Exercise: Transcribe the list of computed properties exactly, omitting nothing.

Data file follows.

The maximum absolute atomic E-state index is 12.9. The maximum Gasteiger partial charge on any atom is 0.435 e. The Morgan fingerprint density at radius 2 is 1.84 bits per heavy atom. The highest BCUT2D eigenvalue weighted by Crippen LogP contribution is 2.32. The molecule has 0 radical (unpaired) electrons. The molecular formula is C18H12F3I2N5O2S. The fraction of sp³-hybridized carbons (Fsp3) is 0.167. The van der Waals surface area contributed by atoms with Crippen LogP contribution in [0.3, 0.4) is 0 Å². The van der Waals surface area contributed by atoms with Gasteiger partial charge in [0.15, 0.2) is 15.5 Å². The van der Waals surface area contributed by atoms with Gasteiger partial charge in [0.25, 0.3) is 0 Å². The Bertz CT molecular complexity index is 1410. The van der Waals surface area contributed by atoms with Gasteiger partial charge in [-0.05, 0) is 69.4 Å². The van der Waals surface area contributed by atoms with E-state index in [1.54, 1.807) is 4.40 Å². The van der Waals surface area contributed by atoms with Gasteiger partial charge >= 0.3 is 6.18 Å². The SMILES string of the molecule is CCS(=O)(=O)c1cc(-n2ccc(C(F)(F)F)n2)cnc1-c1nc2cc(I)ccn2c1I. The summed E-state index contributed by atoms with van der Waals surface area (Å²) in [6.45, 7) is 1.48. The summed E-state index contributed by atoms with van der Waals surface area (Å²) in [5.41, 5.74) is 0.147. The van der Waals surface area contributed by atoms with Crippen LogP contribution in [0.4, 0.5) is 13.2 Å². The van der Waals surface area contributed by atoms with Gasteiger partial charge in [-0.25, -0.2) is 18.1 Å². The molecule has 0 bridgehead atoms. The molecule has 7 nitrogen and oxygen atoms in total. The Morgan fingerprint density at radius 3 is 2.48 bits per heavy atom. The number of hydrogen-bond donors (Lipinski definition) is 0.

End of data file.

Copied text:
The maximum absolute atomic E-state index is 12.9. The maximum Gasteiger partial charge on any atom is 0.435 e. The Morgan fingerprint density at radius 2 is 1.84 bits per heavy atom. The highest BCUT2D eigenvalue weighted by Crippen LogP contribution is 2.32. The molecule has 0 radical (unpaired) electrons. The molecular formula is C18H12F3I2N5O2S. The fraction of sp³-hybridized carbons (Fsp3) is 0.167. The van der Waals surface area contributed by atoms with Crippen LogP contribution in [0.3, 0.4) is 0 Å². The van der Waals surface area contributed by atoms with Gasteiger partial charge in [0.15, 0.2) is 15.5 Å². The van der Waals surface area contributed by atoms with Gasteiger partial charge in [0.25, 0.3) is 0 Å². The Bertz CT molecular complexity index is 1410. The van der Waals surface area contributed by atoms with Gasteiger partial charge in [-0.05, 0) is 69.4 Å². The van der Waals surface area contributed by atoms with E-state index in [1.54, 1.807) is 4.40 Å². The van der Waals surface area contributed by atoms with Gasteiger partial charge >= 0.3 is 6.18 Å². The SMILES string of the molecule is CCS(=O)(=O)c1cc(-n2ccc(C(F)(F)F)n2)cnc1-c1nc2cc(I)ccn2c1I. The summed E-state index contributed by atoms with van der Waals surface area (Å²) in [6.45, 7) is 1.48. The summed E-state index contributed by atoms with van der Waals surface area (Å²) in [5.41, 5.74) is 0.147. The van der Waals surface area contributed by atoms with Crippen LogP contribution in [0.4, 0.5) is 13.2 Å². The van der Waals surface area contributed by atoms with Gasteiger partial charge in [-0.25, -0.2) is 18.1 Å². The molecule has 0 bridgehead atoms. The molecule has 7 nitrogen and oxygen atoms in total. The Morgan fingerprint density at radius 3 is 2.48 bits per heavy atom. The number of hydrogen-bond donors (Lipinski definition) is 0.